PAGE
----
EJ Paras’s review published on Letterboxd:
My father's name was Antonio Andolini... and this is for you.
Here it is: the mother of all sequels (and prequels). The movie that some claim to be the best of all-time. I’ve finally watched it, and wow, was it electric.
While this film continues the story of Michael Corleone’s reign as the Don and the ever-growing gambling empire he’s inherited, this film also examines the rise of his father Vito Corleone through flashback, and how a man who’s lost so much at a young age grew to become The Godfather. The contrast of each man’s reign from the top and how they command respect — through love or through fear — is important to the makeup of each Don.
Michael Corleone is a bad man, let me tell ya. Cold. Calculated. Fierce. As he loses his grip on the empire his father built, he promises to not go down without a fight — even if you are blood-related. Al Pacino commands your attention when he graces the screen. His performance as Michael is ferocious and intense, while always captivating. It’s a master at work. The final shot of Michael is tragic but so perfect.
Robert De Niro as Vito Corleone, the iconic role that Marlon Brando created, talk about filling in big shoes! But to no one’s surprise, especially knowing the robust resume that he’s racked up since this film, De Niro was stellar as the Sicilian-speaking, offer-making, revenge-seeking Vito Corleone. Epitomizing the rags-to-riches story, De Niro offers a sympathetic view of a man who’d end up being the boss of the biggest organized crime group in the world. Mamma Mia.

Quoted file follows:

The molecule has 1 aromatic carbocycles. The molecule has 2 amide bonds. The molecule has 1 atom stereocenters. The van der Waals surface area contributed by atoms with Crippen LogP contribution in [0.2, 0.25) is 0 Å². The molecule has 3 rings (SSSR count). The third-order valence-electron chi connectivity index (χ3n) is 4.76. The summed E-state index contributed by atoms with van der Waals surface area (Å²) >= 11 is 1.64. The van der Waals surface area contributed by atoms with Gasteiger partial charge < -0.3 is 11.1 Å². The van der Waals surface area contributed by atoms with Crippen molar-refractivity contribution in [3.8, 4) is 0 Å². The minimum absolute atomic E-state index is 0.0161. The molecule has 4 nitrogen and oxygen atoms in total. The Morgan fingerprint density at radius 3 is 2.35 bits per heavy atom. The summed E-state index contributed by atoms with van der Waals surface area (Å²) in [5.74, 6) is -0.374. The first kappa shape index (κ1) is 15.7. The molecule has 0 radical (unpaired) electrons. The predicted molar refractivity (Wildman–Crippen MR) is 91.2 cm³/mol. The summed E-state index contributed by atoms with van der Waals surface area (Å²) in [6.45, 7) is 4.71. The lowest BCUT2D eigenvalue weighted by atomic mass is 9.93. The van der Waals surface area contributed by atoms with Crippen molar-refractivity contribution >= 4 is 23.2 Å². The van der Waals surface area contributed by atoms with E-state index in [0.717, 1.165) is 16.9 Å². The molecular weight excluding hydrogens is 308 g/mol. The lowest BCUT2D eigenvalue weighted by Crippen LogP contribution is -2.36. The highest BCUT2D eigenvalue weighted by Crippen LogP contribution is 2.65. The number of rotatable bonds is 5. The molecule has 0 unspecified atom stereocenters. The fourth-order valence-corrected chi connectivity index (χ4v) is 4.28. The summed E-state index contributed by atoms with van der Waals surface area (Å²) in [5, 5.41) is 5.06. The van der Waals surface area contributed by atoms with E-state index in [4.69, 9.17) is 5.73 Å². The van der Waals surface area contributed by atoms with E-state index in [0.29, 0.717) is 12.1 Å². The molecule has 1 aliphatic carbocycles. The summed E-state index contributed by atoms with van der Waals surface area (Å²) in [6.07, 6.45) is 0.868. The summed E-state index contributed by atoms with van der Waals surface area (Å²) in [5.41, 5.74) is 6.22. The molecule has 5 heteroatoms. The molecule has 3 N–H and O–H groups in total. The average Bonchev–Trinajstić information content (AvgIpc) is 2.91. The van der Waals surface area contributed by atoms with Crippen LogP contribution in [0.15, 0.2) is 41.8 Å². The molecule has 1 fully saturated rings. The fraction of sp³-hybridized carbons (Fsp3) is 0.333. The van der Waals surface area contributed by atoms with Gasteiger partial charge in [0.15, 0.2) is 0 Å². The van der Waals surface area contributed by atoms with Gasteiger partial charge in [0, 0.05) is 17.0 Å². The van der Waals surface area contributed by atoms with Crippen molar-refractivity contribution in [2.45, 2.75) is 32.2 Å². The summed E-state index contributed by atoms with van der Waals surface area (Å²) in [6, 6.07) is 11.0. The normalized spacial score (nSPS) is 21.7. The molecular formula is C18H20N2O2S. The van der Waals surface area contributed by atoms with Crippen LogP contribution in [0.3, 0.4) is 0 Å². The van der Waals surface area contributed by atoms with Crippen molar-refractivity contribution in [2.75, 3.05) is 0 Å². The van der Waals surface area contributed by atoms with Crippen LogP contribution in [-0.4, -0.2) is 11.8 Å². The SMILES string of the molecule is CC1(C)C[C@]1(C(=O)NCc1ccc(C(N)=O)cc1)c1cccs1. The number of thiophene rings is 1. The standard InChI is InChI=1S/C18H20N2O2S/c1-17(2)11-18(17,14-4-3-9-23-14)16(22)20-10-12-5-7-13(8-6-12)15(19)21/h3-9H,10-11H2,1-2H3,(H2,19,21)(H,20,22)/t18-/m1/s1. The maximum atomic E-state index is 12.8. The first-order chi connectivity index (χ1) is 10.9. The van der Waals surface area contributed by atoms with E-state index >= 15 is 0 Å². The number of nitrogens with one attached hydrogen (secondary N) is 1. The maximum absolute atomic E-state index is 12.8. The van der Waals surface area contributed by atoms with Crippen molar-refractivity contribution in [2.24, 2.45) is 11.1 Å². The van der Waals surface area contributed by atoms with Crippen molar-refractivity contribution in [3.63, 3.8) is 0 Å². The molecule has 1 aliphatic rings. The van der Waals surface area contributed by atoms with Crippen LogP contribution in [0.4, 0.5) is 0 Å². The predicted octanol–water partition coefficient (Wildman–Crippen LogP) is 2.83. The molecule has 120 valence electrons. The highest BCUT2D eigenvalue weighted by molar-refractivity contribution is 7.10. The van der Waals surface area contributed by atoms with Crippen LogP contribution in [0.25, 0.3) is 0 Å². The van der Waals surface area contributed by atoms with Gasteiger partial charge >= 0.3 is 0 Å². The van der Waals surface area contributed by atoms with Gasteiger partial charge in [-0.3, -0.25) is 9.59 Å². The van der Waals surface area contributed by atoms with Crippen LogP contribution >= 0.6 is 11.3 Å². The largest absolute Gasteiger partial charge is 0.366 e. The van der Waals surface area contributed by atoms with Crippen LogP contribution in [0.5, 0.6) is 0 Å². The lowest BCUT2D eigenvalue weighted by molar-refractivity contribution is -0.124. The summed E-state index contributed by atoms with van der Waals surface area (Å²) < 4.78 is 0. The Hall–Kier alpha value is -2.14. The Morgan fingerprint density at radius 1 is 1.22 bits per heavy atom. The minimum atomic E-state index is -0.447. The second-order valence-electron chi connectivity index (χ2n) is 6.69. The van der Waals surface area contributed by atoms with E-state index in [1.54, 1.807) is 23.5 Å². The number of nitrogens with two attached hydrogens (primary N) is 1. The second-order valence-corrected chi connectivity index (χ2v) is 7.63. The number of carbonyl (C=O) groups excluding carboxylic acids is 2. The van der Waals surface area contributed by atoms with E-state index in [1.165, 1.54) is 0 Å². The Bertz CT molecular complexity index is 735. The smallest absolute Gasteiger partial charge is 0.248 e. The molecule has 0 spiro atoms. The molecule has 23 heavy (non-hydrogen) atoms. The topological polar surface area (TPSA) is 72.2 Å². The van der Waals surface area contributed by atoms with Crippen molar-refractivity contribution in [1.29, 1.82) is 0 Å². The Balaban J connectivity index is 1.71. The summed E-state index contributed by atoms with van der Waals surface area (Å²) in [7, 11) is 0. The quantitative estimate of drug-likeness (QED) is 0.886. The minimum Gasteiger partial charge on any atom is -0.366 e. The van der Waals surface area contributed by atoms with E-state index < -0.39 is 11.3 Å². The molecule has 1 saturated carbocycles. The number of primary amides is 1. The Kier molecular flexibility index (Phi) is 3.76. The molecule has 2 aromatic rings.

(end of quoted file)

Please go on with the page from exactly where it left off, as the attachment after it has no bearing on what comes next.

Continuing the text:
The big blow-out scene between Diane Keaton (who very well may end up being my most-watched actor/actress of 2020 — definitely not complaining) & Al Pacino is just stellar, stellar filmmaking. Kay was kind of off to the sidelines for most of the film, but my lord, what an Act 3 for that character. Diane Keaton — marvelous.
There’s something about the sheer scale of this movie, that I feel like you can only interpret this movie as great, or a masterpiece. All-star acting ensemble, immaculate set pieces, iconic film score, legendary source material… just everything about it screams masterpiece, and while obviously art is subjective, I really do think that this film is the result of many auteurs perfecting their craft.
So yeah… The Godfather: Part II… you knew this was good already. I’m not saying anything new. At least now I feel a little bit less like a fraud when I label myself a “huge movie fan.” Can finally check off this movie from the list, but it was well worth it!
My father taught me many things here - he taught me in this room. He taught me: keep your friends close, but your enemies closer.